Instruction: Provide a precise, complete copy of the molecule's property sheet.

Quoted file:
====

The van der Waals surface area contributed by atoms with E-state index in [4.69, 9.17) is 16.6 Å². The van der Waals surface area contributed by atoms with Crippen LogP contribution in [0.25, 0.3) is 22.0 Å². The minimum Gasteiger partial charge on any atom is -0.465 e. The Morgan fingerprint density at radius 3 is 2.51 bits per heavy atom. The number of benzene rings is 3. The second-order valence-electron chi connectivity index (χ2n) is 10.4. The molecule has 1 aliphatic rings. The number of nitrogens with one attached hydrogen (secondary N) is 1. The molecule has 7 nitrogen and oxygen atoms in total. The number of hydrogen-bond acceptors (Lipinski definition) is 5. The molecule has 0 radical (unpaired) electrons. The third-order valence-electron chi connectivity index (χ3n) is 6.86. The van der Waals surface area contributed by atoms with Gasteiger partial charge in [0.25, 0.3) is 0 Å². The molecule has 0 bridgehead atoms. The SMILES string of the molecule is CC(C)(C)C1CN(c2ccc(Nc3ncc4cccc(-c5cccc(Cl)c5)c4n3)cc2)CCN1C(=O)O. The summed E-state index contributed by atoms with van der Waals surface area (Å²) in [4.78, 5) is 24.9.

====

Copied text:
The van der Waals surface area contributed by atoms with E-state index in [4.69, 9.17) is 16.6 Å². The van der Waals surface area contributed by atoms with Crippen LogP contribution in [0.25, 0.3) is 22.0 Å². The minimum Gasteiger partial charge on any atom is -0.465 e. The Morgan fingerprint density at radius 3 is 2.51 bits per heavy atom. The number of benzene rings is 3. The second-order valence-electron chi connectivity index (χ2n) is 10.4. The molecule has 1 aliphatic rings. The number of nitrogens with one attached hydrogen (secondary N) is 1. The molecule has 7 nitrogen and oxygen atoms in total. The number of hydrogen-bond acceptors (Lipinski definition) is 5. The molecule has 0 radical (unpaired) electrons. The third-order valence-electron chi connectivity index (χ3n) is 6.86. The van der Waals surface area contributed by atoms with Gasteiger partial charge in [0.25, 0.3) is 0 Å². The molecule has 0 bridgehead atoms. The SMILES string of the molecule is CC(C)(C)C1CN(c2ccc(Nc3ncc4cccc(-c5cccc(Cl)c5)c4n3)cc2)CCN1C(=O)O. The summed E-state index contributed by atoms with van der Waals surface area (Å²) in [4.78, 5) is 24.9.